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    1. Top | #1
      brokenball is offline
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      Why waiting for back spin balls drop before looping back works.

      Actually, hitting back spin balls at the peak makes the most sense from a physics point of view. There is a better line of sight to the other side of the table. However, there are problems that occur because we are human and not perfect. After I watched videos of others and me hitting too many back spin balls into the net I realized what was happening. It was a timing problem and a stroke problem caused by the timing problem.

      The problem with the stroke is that we tend to rotate our arms around our shoulders. This means that even if we start with the paddle low we tend to rotate our arm so the paddle is moving forward before it moves up. The problem is that if the ball is contacted while not moving up enough the ball will go into the net. What I found myself doing, and see others doing wrong, is not waiting for the ball. This causes people to want to swing forward and not up causing the ball to drop into the net.

      It really isn't the drop part of waiting for the ball to drop that is important. It is the waiting part so you don't start the swing with the paddle moving forward instead of up that makes a difference. When I screw up I think that I "scooped it" instead of "looped it" because my paddle makes a scooping type of motion ( an arc when viewed from the side ) instead of moving the paddle straight line mostly up ( when viewed from the side ). When I review my video I can see that I didn't wait and my paddle moved too much forward and not up enough. I see this mistake all the time. I make this mistake when I get tired or too anxious to wait. I need to think "wait for it" then swing.

      My point is that bad timing will result in bad strokes.
      I don't ever see much discussion about timing.

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    3. Top | #2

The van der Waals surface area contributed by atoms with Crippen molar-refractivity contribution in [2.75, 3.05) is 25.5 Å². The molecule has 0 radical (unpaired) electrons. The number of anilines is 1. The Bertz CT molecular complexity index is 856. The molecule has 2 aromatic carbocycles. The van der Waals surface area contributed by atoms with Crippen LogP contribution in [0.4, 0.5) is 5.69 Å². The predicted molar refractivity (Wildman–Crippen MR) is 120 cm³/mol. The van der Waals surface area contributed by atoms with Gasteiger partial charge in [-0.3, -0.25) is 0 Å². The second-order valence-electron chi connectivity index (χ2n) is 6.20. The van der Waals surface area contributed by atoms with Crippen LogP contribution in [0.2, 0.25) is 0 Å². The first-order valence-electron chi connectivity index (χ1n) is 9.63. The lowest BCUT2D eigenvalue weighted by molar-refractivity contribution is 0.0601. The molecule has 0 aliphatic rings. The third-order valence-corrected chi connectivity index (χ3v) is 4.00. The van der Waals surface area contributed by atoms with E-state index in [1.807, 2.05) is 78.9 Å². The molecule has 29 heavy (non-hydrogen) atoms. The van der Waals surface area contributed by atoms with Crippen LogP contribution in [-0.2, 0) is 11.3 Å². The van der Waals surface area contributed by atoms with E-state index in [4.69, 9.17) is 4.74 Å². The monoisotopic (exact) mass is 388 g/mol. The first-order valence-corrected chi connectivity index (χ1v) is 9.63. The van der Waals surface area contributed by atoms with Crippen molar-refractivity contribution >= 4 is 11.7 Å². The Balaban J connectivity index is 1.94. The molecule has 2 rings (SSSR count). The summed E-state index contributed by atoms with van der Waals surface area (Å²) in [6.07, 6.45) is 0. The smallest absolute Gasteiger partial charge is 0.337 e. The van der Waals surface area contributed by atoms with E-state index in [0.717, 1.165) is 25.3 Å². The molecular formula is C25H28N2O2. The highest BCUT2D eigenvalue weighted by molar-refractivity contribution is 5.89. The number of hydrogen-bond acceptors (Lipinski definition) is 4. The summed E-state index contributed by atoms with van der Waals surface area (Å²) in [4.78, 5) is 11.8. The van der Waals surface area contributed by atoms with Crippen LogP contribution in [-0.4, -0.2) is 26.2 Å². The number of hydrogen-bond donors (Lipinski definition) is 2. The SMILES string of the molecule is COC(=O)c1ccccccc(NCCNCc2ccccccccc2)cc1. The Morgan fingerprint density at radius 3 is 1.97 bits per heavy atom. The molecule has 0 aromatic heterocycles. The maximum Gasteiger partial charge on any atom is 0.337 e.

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      I agree that timing is important! In my opinion there are some mistakes my players do regarding looping on backspin:
      To closed racket angle. When looping at backspin, you want to have an open racket angle.
      Looping to much forward. When looping at backspin, it is important to let the arm go down and loop up.
      Do the above correct, but no acceleration. When looping at backspin you need to have a lot more explosive motion compared to looping on topspin and try to accelerate with the underarm.

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    5. Top | #3
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      I let it drop sometimes cos this is usually when the ball is off the table and allows you get get the arm lower and position myself better. I also may want to play the loop low over the net, so letting it drop lets me do this easier.

    6. Top | #4
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      I have a theory. To generate the spin, you need to maximize the speed of the racket relative to the ball at the contact. The faster the ball and the racket are moving towards each other, the more the spin. The trick with the backspin is that you have to spin it upwards. If the ball is falling downwards at the point of contact, it adds to the overall speed of the contact and helps to generate more spin. If the ball is not moving downwards, you don't get this extra help from the ball's speed.

      Just think about counterlooping a very fast ball. To cancel out the existing spin and generate your own, you just need to brush over the ball slightly, the speed of the ball will do the work for you because the contact will be very fast anyway. The same with the backspin except that you spin upwards rather than forwards and you don't cancel out the spin but rather change its direction.

      I don't know if it makes sense.

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    8. Top | #5
      Der_Echte is offline